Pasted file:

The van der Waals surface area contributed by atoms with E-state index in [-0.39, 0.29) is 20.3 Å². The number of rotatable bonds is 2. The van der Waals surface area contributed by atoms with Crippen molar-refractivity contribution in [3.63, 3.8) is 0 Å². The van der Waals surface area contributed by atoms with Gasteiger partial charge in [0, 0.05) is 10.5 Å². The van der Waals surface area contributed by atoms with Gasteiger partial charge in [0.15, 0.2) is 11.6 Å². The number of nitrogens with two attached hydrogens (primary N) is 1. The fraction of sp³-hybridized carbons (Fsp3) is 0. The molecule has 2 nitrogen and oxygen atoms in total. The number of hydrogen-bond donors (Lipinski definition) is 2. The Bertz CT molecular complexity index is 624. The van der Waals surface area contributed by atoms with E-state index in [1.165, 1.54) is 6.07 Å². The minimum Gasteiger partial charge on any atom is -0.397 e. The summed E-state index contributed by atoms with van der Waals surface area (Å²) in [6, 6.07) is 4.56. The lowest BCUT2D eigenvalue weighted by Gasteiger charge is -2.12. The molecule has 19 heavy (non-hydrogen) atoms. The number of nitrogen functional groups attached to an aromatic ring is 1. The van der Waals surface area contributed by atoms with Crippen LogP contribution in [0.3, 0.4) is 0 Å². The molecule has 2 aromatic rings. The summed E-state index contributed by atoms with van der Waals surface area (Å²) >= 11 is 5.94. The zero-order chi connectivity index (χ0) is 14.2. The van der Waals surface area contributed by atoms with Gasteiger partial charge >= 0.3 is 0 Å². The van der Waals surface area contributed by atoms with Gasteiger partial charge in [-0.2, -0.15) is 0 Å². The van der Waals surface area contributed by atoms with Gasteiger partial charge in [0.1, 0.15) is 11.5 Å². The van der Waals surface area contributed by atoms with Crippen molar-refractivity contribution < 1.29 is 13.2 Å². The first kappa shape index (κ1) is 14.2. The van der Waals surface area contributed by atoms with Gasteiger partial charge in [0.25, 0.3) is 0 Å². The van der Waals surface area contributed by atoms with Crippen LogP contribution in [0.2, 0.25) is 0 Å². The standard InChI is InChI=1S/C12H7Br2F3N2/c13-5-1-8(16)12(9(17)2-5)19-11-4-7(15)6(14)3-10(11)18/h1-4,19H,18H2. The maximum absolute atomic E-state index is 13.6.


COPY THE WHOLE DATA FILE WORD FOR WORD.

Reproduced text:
The van der Waals surface area contributed by atoms with E-state index in [-0.39, 0.29) is 20.3 Å². The number of rotatable bonds is 2. The van der Waals surface area contributed by atoms with Crippen molar-refractivity contribution in [3.63, 3.8) is 0 Å². The van der Waals surface area contributed by atoms with Gasteiger partial charge in [0, 0.05) is 10.5 Å². The van der Waals surface area contributed by atoms with Gasteiger partial charge in [0.15, 0.2) is 11.6 Å². The number of nitrogens with two attached hydrogens (primary N) is 1. The fraction of sp³-hybridized carbons (Fsp3) is 0. The molecule has 2 nitrogen and oxygen atoms in total. The number of hydrogen-bond donors (Lipinski definition) is 2. The Bertz CT molecular complexity index is 624. The van der Waals surface area contributed by atoms with E-state index in [1.165, 1.54) is 6.07 Å². The minimum Gasteiger partial charge on any atom is -0.397 e. The summed E-state index contributed by atoms with van der Waals surface area (Å²) in [6, 6.07) is 4.56. The lowest BCUT2D eigenvalue weighted by Gasteiger charge is -2.12. The molecule has 19 heavy (non-hydrogen) atoms. The number of nitrogen functional groups attached to an aromatic ring is 1. The van der Waals surface area contributed by atoms with Crippen LogP contribution in [0.3, 0.4) is 0 Å². The molecule has 2 aromatic rings. The summed E-state index contributed by atoms with van der Waals surface area (Å²) >= 11 is 5.94. The zero-order chi connectivity index (χ0) is 14.2. The van der Waals surface area contributed by atoms with Gasteiger partial charge >= 0.3 is 0 Å². The van der Waals surface area contributed by atoms with Gasteiger partial charge in [-0.2, -0.15) is 0 Å². The van der Waals surface area contributed by atoms with Gasteiger partial charge in [0.1, 0.15) is 11.5 Å². The van der Waals surface area contributed by atoms with Crippen molar-refractivity contribution < 1.29 is 13.2 Å². The first kappa shape index (κ1) is 14.2. The van der Waals surface area contributed by atoms with Gasteiger partial charge in [0.25, 0.3) is 0 Å². The van der Waals surface area contributed by atoms with Crippen LogP contribution in [0.2, 0.25) is 0 Å². The standard InChI is InChI=1S/C12H7Br2F3N2/c13-5-1-8(16)12(9(17)2-5)19-11-4-7(15)6(14)3-10(11)18/h1-4,19H,18H2. The maximum absolute atomic E-state index is 13.6.